A key driver of the fall in thermal coal prices over 2011 and 2012 was an increase in the volume of exports from the Americas. Exports from the United States rose by over 50 per cent in the first half of 2012, after almost doubling over the previous two years from low levels (Graph A2). US coal exports increased as domestic energy demand shifted to gas. This followed a decline in US natural gas prices over 2011 and into 2012 as production of unconventional gas from shale rock increased. While some US coal producers responded by reducing production, others took advantage of low global freight rates to increase their exports of coal to Asia and Europe. The reduction in demand for coal in the United States also meant that US imports of coal declined. In response, countries that exported to the United States, such as Colombia (which had supplied around 80 per cent of US thermal coal imports in 2011), have increased their exports to other countries.

Increased production of thermal coal by the large exporters of coal has also weighed on prices. The rapid expansion in Indonesian coal exports over the past few years has been driven by high rates of investment in resource extraction. In Australia, large-scale expansions to infrastructure, predominantly at the Port of Newcastle, have supported the growth of exports. Further, shipments from major exporters such as Russia and South Africa, which supply both the Atlantic and the Pacific markets, have also increased over the past couple of years.

Subdued Global Demand

Demand for thermal coal outside of the United States has also been subdued, especially in Asia and Europe. Coal imports to Europe were flat in the first half of 2012, remaining below their level prior to the global financial crisis, consistent with weakness in industrial production. Growth in industrial production and electricity generation have also been weak in Japan and Korea, with flow-on effects to thermal coal imports. Despite the loss of nuclear energy from the shutdown of Japan's nuclear reactors after the earthquake in March 2011, imports of thermal coal by Japan did not pick up noticeably in 2011–2012. This is because electricity generated from liquefied natural gas rather than coal has largely offset the reduction in nuclear electricity generation in Japan.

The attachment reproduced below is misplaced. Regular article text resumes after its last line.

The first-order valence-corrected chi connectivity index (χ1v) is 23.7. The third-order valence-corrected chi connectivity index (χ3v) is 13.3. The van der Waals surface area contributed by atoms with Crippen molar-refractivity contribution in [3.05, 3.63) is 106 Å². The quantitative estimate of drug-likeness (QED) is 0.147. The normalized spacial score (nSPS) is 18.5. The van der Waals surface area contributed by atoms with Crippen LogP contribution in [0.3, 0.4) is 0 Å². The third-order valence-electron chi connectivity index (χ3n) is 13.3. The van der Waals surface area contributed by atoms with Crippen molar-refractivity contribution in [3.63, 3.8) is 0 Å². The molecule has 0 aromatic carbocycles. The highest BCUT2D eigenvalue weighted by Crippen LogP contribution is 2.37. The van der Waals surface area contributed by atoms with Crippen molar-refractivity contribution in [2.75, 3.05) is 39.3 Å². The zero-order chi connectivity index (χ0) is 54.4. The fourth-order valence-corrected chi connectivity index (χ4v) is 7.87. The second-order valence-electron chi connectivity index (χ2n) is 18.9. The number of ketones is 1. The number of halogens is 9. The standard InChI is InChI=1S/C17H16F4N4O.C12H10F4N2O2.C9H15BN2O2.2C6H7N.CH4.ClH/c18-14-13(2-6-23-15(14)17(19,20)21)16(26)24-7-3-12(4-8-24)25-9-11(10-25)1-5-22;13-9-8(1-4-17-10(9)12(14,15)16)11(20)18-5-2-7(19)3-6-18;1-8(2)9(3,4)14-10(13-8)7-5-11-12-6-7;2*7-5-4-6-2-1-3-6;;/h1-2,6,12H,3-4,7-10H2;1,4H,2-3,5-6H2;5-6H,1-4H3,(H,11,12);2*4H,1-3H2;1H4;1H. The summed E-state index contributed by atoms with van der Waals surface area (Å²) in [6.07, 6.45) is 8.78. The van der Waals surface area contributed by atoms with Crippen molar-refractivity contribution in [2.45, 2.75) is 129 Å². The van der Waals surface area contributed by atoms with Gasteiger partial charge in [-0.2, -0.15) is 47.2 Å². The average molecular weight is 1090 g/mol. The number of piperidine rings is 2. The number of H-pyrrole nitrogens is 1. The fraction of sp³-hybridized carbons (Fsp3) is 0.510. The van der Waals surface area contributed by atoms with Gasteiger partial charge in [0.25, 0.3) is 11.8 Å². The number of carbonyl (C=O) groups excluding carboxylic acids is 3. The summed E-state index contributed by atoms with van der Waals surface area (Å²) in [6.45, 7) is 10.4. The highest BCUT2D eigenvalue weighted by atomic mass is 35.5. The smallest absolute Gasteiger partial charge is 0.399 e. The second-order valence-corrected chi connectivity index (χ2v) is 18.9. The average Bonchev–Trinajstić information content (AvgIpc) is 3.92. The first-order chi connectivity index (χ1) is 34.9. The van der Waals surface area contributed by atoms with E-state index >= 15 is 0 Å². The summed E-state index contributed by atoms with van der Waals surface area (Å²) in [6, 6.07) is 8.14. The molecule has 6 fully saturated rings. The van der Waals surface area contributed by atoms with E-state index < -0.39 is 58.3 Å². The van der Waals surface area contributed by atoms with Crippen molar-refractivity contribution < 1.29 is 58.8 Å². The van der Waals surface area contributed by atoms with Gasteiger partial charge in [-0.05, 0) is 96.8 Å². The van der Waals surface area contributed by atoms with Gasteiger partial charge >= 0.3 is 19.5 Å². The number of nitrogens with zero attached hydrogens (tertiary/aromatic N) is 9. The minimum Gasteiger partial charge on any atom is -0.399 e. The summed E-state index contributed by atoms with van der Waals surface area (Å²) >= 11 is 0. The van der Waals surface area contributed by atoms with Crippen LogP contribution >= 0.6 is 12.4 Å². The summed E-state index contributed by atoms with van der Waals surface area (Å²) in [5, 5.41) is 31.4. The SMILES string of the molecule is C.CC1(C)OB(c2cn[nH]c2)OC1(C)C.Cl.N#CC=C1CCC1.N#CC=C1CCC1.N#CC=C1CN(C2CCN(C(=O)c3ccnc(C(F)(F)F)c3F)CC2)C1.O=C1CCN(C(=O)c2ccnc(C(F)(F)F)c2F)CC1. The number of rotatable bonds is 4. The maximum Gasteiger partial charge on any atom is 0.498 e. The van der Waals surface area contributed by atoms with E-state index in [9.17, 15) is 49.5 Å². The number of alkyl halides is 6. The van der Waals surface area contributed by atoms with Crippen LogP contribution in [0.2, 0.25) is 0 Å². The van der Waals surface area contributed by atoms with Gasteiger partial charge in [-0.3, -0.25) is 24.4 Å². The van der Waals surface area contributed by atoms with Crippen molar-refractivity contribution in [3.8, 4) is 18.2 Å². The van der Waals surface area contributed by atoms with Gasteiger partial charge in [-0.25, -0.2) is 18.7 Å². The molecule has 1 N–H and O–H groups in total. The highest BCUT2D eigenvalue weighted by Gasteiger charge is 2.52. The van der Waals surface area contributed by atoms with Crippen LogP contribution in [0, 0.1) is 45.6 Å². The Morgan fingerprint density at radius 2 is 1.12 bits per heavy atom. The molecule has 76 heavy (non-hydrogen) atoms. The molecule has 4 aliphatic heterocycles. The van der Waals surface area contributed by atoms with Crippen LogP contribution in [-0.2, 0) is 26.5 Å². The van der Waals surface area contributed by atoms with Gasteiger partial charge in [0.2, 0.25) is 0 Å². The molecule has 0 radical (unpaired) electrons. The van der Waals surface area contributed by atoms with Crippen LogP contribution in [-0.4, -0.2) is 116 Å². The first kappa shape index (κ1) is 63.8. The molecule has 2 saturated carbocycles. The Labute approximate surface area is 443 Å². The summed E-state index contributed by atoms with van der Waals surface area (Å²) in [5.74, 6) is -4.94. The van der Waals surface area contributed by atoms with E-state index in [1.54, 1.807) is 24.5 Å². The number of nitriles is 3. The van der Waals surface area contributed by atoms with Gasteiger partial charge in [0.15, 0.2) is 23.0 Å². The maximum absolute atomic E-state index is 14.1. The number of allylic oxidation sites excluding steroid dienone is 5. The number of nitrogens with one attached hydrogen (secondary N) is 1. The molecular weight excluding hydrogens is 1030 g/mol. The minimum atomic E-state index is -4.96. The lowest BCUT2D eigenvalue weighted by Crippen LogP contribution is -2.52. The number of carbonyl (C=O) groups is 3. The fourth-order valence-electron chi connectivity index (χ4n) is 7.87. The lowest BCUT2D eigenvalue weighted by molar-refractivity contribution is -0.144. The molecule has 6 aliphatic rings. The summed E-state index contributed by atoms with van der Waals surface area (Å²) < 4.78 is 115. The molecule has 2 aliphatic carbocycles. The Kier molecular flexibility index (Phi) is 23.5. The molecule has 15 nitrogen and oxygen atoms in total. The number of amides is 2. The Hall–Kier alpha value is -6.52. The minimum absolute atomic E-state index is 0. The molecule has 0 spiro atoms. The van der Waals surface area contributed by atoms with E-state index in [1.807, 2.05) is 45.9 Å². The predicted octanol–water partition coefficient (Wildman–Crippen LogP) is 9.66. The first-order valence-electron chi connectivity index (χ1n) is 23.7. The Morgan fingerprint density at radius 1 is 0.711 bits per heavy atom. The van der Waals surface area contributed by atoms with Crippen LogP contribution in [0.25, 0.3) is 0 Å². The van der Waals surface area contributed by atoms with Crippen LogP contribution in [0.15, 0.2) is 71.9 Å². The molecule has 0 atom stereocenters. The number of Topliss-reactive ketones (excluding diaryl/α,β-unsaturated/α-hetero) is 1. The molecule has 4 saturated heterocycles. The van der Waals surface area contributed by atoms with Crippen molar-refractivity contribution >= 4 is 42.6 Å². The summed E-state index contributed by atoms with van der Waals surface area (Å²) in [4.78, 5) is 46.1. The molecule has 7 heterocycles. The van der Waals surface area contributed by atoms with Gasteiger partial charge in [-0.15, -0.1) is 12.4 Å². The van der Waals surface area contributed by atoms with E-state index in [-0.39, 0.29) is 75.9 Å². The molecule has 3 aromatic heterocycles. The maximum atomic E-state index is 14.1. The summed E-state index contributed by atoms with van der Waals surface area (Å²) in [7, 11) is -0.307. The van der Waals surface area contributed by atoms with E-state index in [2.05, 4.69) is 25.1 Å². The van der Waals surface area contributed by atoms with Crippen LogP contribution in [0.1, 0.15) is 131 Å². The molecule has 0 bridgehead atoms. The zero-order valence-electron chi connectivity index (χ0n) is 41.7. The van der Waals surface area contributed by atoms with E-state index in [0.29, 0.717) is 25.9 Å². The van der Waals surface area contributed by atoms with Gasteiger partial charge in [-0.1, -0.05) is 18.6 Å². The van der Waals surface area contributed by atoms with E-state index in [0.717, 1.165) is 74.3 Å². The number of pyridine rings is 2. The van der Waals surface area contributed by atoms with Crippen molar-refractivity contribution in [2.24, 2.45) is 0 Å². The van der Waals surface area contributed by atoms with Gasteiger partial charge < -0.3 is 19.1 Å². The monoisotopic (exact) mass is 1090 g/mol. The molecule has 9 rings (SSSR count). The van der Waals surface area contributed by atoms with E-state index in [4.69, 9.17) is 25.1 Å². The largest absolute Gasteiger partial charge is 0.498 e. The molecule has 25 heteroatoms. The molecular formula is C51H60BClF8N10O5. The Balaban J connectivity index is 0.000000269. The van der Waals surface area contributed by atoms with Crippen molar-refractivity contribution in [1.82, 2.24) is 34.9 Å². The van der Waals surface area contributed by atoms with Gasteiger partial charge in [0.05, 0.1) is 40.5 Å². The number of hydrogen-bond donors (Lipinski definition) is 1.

Conditions in China have also had noticeable effects on coal prices. After moving from being a net exporter to a net importer of thermal coal in 2009, China's demand has largely supported growth in the internationally traded market. However, growth in imports of thermal coal into China eased in the first half of 2012, in line with a fall in thermal electricity production. This reflected a slowing in growth in industrial production, particularly in electricity-intensive heavy industries. Thermal electricity production was further dampened by an increase in hydro-electricity.

In contrast, increases in Indian demand for thermal coal are likely to have provided some support to the traded market in recent years. This reflects the fact that growth in thermal electricity generating capacity has been stronger than the growth of domestic Indian coal production. Growth in demand from India has largely been met by exports from Indonesia and South Africa.

Demand conditions are expected to improve gradually in line with the forecast of a pick-up in global economic activity. Supply is also expected to increase as a result of investment in coal production in a range of countries. Uncertainty about the balance between these forces means that there is a wide range of plausible paths for thermal coal prices over the medium term.